Carmen Reinhart and Kenneth Rogoff : Don’t Buy the Chirpy Forecasts





The good news from our historical study of eight centuries of international financial crises is that, so far, they have all ended. And we confidently predict this one will end, too. We are just not quite so sure it will be nearly as soon as the chirpy forecasts coming from policymakers around the globe. The U.S. administration, for example, is now predicting that growth will renew in the latter part of this year and continue at a brisk pace of 4 percent for several years thereafter. Is this a fact-based forecast or wishful thinking?

A careful look at the international evidence on severe banking crises suggests a far more cautious assessment. The recessions that follow in the wake of big financial crises tend to last far longer than normal downturns, and to cause considerably more damage. If the United States follows the norm of recent crises, as it has until now, output may take four years to return to its pre-crisis level. Unemployment will continue to rise for three more years, reaching 11–12 percent in 2011.

The news on housing prices and the stock market is arguably a little better, mainly because there has been so much damage already. The typical fall in inflation-adjusted stock prices is 55 percent, a benchmark the U.S. has more or less achieved. The typical decline in housing prices is 36 percent. According to some indicators, inflation-adjusted housing prices have already fallen roughly 30 percent. The bad news is that these down price cycles typically last for several years. So, even if the big hit on stocks and house prices has come already, the bottom might not be reached until the end of 2010.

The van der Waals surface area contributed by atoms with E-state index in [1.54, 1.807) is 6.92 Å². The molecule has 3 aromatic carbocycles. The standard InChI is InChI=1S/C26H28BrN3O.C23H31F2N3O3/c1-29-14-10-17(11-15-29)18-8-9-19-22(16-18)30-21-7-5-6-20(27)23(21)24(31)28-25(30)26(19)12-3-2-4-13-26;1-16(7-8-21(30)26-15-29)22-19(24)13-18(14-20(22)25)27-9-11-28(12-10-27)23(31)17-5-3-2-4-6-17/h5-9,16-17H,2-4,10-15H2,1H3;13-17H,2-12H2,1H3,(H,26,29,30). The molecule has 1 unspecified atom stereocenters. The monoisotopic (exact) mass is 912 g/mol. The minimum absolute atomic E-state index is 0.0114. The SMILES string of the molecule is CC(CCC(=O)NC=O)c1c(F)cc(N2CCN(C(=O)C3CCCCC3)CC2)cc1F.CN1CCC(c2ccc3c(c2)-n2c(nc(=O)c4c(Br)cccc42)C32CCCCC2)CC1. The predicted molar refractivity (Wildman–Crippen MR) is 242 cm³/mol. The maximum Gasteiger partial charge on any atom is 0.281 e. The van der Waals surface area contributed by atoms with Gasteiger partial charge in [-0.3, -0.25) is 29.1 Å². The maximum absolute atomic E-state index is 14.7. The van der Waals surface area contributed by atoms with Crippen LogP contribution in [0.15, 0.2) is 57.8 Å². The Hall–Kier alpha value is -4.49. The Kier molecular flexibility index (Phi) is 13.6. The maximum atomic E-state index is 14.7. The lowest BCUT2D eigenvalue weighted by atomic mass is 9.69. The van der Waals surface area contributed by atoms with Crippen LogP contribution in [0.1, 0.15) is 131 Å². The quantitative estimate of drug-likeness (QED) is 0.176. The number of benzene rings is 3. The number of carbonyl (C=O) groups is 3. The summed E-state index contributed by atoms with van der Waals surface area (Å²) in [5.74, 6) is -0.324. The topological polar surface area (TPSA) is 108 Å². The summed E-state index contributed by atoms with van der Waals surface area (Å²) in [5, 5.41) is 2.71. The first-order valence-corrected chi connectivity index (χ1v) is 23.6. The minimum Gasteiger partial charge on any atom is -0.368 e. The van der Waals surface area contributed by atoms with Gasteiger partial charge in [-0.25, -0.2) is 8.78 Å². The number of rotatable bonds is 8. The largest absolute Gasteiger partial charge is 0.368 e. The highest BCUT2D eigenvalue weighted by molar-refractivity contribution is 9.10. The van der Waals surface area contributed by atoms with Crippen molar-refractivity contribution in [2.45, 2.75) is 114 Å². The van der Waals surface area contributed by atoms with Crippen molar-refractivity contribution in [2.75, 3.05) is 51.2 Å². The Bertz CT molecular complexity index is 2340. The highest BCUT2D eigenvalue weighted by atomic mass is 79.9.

These forecasts may seem somber, but so far the U.S. experience has mirrored past deep banking crises around the world to a remarkable extent. In our forthcoming book, "This Time Is Different: Eight Centuries of Financial Folly," we compare the U.S. crisis with earlier banking-crisis episodes in Spain, Norway, Finland, Sweden, Japan, Hong Kong, Indonesia, Korea, Malaysia, the Philippines, Thailand, Colombia and Argentina over the past three decades. It may seem like hyperbole to compare the United States with emerging markets, but hard evidence suggests it is not. True, rich countries are far less likely to face the prospect of sovereign default. (Why bother? Since rich countries can generally issue public debt in their own currency, they always have the option of reducing its value through inflation.) But, contrary to popular belief, banking crises tend to be far more of an equal opportunity menace. Indeed, a failure to recognize the historical vulnerability of rich countries to financial crises lies behind the incredible conceit of Anglo-American policymakers that their gold-plated financial systems were invulnerable....

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